2. Dick Klade said

    I don’t think current restaurant service in the U.S. is much, if any, better than what you describe. Forgive your waiters, though, for ignorance about wine. Only recently has wine become popular in American dining circles; we still don’t know a whole lot about it.

    Perhaps pertinent to your other recent posts, my beautiful wife and I have taken a half-dozen cruises over the years on several lines. The best service by far was on Holland-America ships. Dutch officers were super-efficient, Filipino cooks and bartenders were excellent, and Indonesian waiters were attentive and skillful in pleasing diners.

    A ship with British officers and Portugese crew and service people had the best entertainment, but absolutely the worst service in all other areas.

    Just barely a step above the British vessel was an American ship we took through the Panama Canal. Although the staff was first-rate about providing information about the canal, they were deficient in most other areas.

    I don’t know if any of this has a bearing on service attitudes in various countries, but it might. We’ve spent much time visiting in Germany, and found the dining service there rather good. Germany, however, hasn’t seemed able to launch a significant fleet of ocean liners in recent years.


  3. Big John said

    Yes, ‘Tiger’ … “and how is sir today ?” .. I always feel like saying that I’m terminally ill and in terrible pain, just to see if they are listening to the answer to their question. I also know from my limited experience of dealing with the “great British public” that I could never be a waiter.

    Dick … I must say that all the Filipino waiters on our recent cruise were 1st class. I’ve also spent a lot of time in Germany, and you are right, the service was good. Re. American dining habits. I could never get used to the way Americans would drink coffee all through lunch and dinner. I’ve seen many European waiters cringe at the cry of … “MAW KAWFEE HERE !” 🙂

  4. Ginnie said

    Lighten up, you guys. The type of service you’re speaking of can only be found in the really expensive places … I don’t care what country it is. Here in the good ol’ US of A if it’s a medium priced restaurant you’ll get mainly college kids working for spending money or not overly educated ones trying to make a living…and they do what the management tells them to do. I rarely eat out in either type of place and much prefer something like Panera’s where I can get a good cup of coffee, salad, soup, bagel or goodie and not have to worry about a waiter or waitress … and they smile a lot there too. Can’t ask for much more.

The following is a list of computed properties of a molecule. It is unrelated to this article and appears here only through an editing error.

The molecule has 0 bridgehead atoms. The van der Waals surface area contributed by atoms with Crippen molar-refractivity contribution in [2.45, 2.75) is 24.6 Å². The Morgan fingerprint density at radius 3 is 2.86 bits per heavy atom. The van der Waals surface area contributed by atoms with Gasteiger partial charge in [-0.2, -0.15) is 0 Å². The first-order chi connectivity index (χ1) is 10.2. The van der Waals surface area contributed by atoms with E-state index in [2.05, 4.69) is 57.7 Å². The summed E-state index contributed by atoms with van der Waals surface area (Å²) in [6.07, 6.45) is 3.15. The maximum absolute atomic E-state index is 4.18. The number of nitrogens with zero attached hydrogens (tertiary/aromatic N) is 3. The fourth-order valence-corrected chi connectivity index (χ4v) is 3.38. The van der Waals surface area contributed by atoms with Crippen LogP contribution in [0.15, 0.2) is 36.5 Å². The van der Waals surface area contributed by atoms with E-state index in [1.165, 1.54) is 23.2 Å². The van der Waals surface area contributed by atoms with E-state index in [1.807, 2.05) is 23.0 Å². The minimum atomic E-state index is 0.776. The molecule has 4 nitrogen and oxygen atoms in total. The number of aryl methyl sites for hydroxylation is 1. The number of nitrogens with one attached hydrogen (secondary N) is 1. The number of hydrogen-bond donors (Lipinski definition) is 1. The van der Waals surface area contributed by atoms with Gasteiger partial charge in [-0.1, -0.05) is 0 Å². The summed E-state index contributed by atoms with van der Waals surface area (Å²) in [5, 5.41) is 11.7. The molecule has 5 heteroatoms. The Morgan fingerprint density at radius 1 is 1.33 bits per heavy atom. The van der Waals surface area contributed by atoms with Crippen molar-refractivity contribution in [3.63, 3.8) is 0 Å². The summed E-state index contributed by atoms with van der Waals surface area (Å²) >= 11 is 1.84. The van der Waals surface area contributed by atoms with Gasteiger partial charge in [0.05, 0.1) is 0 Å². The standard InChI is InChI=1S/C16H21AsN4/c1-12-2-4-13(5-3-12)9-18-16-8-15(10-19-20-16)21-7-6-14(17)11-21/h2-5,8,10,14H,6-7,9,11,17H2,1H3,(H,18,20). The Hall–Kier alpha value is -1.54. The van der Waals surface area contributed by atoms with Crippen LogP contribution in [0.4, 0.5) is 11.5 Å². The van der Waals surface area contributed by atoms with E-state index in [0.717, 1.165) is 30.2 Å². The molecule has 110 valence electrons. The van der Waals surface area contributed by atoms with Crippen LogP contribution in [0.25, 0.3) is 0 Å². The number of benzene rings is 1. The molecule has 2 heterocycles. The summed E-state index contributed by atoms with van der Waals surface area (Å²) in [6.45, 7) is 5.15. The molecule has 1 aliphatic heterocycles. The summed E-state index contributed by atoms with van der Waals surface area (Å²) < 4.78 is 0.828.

5. Big John said

    Ginnie … Like you I rarely eat out these days, unless it is a pub lunch at the ‘local’. I don’t think we have ‘Panara’ here in the UK.
    As I said, my experiences in America were way back, but I still maintain that the service in Europe in a humble village taverna, a back street trattoria or a modest bistro, makes the experience of dining in such places far more enjoyable than in those “medium priced” places where half trained staff try their best to please.
    I have to say that I do admire all the “kids”, the ladies who work ‘part-time’, and those “not overly educated ones” who get off their arses and earn what is probably only ‘minimum wage’.

  6. Rummuser said

    Total customer service was a mantra that became the buzzword in the late eighties and like all fads faded away. Airllines, restaurants and hotels and now retailers spend fortunes training their employees to provide the effect that you describe, but the less swanky ones, make do with the help that is available and as the saying goes, when you pay pea nuts, you get monkeys. I hardly have occasion to eat out now a days, but when I do, I don’t expect much and am never disappointed. Similarly, despite all the fancy advertising, retailers too employ from the bottom of the barrel and the less said the better about the attitude to customers there.

  7. Grannymar said

    I express my satisfaction in a restaurant by my tip – bad service no tip.